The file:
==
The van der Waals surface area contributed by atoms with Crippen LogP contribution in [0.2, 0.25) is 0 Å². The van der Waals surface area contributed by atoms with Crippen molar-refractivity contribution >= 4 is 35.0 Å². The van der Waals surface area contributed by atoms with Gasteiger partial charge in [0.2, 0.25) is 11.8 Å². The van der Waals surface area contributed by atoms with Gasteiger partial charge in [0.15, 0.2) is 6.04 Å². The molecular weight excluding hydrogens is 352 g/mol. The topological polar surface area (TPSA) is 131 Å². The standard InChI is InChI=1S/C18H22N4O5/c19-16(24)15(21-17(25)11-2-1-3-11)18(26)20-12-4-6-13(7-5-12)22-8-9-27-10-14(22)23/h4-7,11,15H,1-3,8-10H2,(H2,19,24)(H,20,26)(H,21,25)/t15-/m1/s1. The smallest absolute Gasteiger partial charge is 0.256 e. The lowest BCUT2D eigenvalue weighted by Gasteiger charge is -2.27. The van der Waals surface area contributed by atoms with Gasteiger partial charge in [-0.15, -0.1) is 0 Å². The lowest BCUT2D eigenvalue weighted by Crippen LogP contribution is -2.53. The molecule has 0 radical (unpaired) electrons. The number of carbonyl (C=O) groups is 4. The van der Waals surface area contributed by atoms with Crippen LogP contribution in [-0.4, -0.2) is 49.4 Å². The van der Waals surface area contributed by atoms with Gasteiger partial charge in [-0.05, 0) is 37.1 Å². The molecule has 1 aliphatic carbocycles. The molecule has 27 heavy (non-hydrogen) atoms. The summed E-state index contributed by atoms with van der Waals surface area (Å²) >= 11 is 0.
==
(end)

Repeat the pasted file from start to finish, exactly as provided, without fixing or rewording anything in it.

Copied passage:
The van der Waals surface area contributed by atoms with Crippen LogP contribution in [0.2, 0.25) is 0 Å². The van der Waals surface area contributed by atoms with Crippen molar-refractivity contribution >= 4 is 35.0 Å². The van der Waals surface area contributed by atoms with Gasteiger partial charge in [0.2, 0.25) is 11.8 Å². The van der Waals surface area contributed by atoms with Gasteiger partial charge in [0.15, 0.2) is 6.04 Å². The molecular weight excluding hydrogens is 352 g/mol. The topological polar surface area (TPSA) is 131 Å². The standard InChI is InChI=1S/C18H22N4O5/c19-16(24)15(21-17(25)11-2-1-3-11)18(26)20-12-4-6-13(7-5-12)22-8-9-27-10-14(22)23/h4-7,11,15H,1-3,8-10H2,(H2,19,24)(H,20,26)(H,21,25)/t15-/m1/s1. The smallest absolute Gasteiger partial charge is 0.256 e. The lowest BCUT2D eigenvalue weighted by Gasteiger charge is -2.27. The van der Waals surface area contributed by atoms with Gasteiger partial charge in [-0.15, -0.1) is 0 Å². The lowest BCUT2D eigenvalue weighted by Crippen LogP contribution is -2.53. The molecule has 0 radical (unpaired) electrons. The number of carbonyl (C=O) groups is 4. The van der Waals surface area contributed by atoms with Crippen LogP contribution in [-0.4, -0.2) is 49.4 Å². The van der Waals surface area contributed by atoms with Gasteiger partial charge in [-0.05, 0) is 37.1 Å². The molecule has 1 aliphatic carbocycles. The molecule has 27 heavy (non-hydrogen) atoms. The summed E-state index contributed by atoms with van der Waals surface area (Å²) >= 11 is 0.